5. Ina rescue device for supporting za body -to 'be transported comprising a substantially rectangular 'Efirst member comprising adreavy fabric and having a head portion and a foot portion and converging at the head portion into an apex, a rope -extending the full length of said fabric from the foot portion to --the headportion to said apexand secured to all "the edges oftsaid'canvas for reinfcrcingall the edges andforproviding-a' gripping means at all points thereon, a looped load receiving metallic member at the apex of said firstmember, a first reinforcing member extending'fromsaid load receiving metallic v member longitudinally along said first member for distributing the forccs exerted on said load receiving metallic member to prevent-curling of saidriirstmember along its longitudinal center when-lload is applied thereto,

7 said rope extending totand being-secured .to said load receiving metallic member'fortakinga portion ofthe load, a plurality of reinforcing stripsextending angularly from said first reinforcing member :for forming handles and also for distributing the load on said load receiving metallic member, a strap secured to said-first member'in the :general chest area of the body :to be transported on said first .member for securement to a portion of said body for providing traction theretoyaplurality. (if-handles extending from both edges of said first 'membenall ofsaid handles being constructed to' receive rigid "pole members along the edges of'said first member. in a directionsub stantially parallel to the longitudinal ax-is thereof, --a plurality of strips secured toand extending transversely a'crosssaid first member and above said' fiapsfor-holding the body .to be transported in place, adjustable fastening means on said strips, elements secured to 'said fabric-for applying traction 'thereat and additional-strip members at :the loot portion adjustablein lengthim supporting the feet of'a body to be transported.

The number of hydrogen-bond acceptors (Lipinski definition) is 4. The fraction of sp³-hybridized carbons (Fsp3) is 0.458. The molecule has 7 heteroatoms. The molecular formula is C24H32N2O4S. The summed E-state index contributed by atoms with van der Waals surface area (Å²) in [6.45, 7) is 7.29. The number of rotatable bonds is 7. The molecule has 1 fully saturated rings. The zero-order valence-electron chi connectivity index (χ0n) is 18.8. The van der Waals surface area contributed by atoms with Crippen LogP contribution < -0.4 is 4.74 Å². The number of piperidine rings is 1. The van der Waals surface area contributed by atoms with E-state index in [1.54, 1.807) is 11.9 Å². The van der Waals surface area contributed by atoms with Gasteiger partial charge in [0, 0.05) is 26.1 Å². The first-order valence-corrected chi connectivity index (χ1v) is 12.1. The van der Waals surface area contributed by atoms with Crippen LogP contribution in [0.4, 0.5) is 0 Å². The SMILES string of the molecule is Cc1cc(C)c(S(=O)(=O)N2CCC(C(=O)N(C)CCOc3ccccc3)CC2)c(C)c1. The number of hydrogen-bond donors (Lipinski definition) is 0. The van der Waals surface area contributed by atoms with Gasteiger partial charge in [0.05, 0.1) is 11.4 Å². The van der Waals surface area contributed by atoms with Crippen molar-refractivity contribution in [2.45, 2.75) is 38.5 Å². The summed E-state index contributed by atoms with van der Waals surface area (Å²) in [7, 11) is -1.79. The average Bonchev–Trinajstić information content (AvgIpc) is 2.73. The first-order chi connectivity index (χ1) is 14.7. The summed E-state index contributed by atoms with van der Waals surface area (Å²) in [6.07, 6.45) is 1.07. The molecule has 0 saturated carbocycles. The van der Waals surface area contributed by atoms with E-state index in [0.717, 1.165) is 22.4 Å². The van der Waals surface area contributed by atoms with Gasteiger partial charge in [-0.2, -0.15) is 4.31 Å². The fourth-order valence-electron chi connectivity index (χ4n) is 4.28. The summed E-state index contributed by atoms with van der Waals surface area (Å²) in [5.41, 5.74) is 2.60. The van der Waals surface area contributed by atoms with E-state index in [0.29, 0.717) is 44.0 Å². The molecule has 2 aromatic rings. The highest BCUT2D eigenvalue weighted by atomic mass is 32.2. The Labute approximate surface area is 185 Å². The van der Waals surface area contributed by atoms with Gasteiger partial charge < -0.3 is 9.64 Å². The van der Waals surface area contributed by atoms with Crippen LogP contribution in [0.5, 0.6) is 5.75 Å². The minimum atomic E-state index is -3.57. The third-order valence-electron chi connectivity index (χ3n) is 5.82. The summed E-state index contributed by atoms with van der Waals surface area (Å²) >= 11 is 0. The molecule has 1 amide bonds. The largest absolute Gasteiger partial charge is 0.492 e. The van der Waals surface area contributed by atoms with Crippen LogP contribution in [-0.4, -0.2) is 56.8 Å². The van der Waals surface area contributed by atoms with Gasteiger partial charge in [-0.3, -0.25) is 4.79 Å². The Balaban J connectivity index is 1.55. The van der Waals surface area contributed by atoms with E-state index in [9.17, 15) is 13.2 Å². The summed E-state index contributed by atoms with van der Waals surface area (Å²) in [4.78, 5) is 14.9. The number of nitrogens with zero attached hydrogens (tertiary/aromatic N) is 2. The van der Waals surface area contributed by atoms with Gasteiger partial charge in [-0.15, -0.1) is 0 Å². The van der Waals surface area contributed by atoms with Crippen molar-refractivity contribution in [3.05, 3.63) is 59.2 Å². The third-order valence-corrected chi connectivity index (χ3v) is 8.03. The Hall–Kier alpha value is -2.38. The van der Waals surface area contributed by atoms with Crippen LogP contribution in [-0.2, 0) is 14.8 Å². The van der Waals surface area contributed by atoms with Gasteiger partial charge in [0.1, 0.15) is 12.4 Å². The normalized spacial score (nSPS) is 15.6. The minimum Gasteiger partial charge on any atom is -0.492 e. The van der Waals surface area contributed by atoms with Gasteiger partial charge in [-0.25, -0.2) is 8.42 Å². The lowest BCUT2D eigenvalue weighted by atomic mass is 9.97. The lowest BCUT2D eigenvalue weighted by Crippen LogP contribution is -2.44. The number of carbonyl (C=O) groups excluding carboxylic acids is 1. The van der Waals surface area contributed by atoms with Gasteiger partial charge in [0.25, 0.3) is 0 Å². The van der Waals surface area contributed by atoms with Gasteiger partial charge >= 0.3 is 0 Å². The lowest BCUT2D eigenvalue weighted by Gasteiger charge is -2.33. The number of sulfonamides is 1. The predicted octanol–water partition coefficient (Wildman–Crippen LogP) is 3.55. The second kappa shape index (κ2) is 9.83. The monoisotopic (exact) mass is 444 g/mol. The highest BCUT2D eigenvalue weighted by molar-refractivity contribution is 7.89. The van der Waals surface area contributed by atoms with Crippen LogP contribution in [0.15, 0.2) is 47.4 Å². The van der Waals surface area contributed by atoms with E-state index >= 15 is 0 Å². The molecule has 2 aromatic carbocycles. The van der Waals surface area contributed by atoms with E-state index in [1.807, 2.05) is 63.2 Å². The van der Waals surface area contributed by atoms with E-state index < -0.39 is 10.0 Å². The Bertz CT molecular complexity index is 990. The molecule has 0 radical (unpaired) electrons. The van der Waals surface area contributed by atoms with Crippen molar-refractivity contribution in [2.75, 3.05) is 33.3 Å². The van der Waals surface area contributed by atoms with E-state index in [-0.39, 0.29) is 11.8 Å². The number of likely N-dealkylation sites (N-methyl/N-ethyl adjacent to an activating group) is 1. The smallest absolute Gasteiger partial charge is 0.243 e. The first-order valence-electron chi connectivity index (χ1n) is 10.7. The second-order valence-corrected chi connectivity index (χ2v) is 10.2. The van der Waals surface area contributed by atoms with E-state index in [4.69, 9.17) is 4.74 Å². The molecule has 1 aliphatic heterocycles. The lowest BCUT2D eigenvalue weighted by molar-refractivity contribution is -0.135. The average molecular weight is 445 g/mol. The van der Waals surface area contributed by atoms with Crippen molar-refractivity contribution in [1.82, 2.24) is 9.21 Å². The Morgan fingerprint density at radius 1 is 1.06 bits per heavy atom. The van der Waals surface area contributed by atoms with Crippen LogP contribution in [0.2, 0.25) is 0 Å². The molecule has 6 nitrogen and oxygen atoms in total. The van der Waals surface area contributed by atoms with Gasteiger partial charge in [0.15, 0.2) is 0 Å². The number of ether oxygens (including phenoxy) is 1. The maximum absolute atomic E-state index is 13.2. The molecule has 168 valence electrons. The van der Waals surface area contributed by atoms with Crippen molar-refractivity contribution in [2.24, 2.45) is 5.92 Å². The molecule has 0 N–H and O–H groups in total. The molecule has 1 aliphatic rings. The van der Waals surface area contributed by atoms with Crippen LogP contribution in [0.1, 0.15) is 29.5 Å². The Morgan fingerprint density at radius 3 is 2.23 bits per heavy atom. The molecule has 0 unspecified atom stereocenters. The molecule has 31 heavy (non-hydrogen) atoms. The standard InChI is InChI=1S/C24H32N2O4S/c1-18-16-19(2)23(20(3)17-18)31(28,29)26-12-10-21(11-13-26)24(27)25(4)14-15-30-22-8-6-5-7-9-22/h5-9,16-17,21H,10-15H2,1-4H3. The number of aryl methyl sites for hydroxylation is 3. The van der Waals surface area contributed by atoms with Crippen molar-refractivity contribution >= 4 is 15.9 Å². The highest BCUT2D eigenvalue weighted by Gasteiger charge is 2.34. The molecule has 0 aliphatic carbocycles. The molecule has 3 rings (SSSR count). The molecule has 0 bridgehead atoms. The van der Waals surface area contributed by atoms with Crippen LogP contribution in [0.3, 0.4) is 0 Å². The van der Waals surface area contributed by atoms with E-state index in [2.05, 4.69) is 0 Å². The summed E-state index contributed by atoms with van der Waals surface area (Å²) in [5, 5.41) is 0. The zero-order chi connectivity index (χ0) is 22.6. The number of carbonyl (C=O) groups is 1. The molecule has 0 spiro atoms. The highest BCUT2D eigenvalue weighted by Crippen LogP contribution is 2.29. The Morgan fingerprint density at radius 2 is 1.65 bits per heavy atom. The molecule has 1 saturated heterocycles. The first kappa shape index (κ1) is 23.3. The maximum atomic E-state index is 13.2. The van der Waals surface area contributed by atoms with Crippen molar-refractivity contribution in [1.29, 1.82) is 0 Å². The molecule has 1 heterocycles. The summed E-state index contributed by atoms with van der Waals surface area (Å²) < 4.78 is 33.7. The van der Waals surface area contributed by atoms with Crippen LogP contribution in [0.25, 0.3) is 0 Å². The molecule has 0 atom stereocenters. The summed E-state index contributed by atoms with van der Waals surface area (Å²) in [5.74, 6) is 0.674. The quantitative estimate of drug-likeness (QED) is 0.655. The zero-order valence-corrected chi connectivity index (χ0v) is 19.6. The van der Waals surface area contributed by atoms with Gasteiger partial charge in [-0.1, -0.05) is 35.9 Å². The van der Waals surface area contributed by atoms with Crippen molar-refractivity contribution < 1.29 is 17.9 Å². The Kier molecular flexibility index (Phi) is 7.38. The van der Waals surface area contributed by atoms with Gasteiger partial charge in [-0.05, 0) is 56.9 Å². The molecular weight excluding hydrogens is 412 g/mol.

6. In arescue device for supporting a bodyto'be transported comprising a substantially 'rectangul'anfirst -11161T1- ber comprisinga heavy .fabrictandthaving al head portion and a foot portion and convergingIat-the headportion into apex, a rope extending the full length of-said fabric from the foot-portioirto the head'portionto said apex and secured to all the edges 'ofsaid canvas fOlvlB- inforcing all the edges and ..for providing a gripping means .at all :points thereon, -a looped load receiving metallies member at .thelapex .of .said Lfirst member, a first reinforcing. member extending from: said load receiving metallic member longitudinally along sa' ZfiISt member for distributing the forcesiexertedron'saidload receiving metallic member'itoprevent.curling' of said first member along its longitudinal center When loa'd is applied thereto, said trope :extending to and being secured to saidload receiving metallic member-tor taking a portion of the load, a plurality of reinforcingstrips extending--=angularly from-said first re intorcing member for forming handles and also "for distributing the load 'on' said load receiving metallic member, 2a plurality' of handles extending from both-edges ofsaid 'iirst member, webbing-extending entirely across said firstmemberfor-reinforcing said-first rnembeigallof said handles being constructed ito-receive rigid pole members along theedgesof said first member in -a direction substantially parallel to -the longitudinal axis thereof, and strap-members at the' fo'ot portion-adjustab'lein lengthier supporting'the feet of a body to "be transported.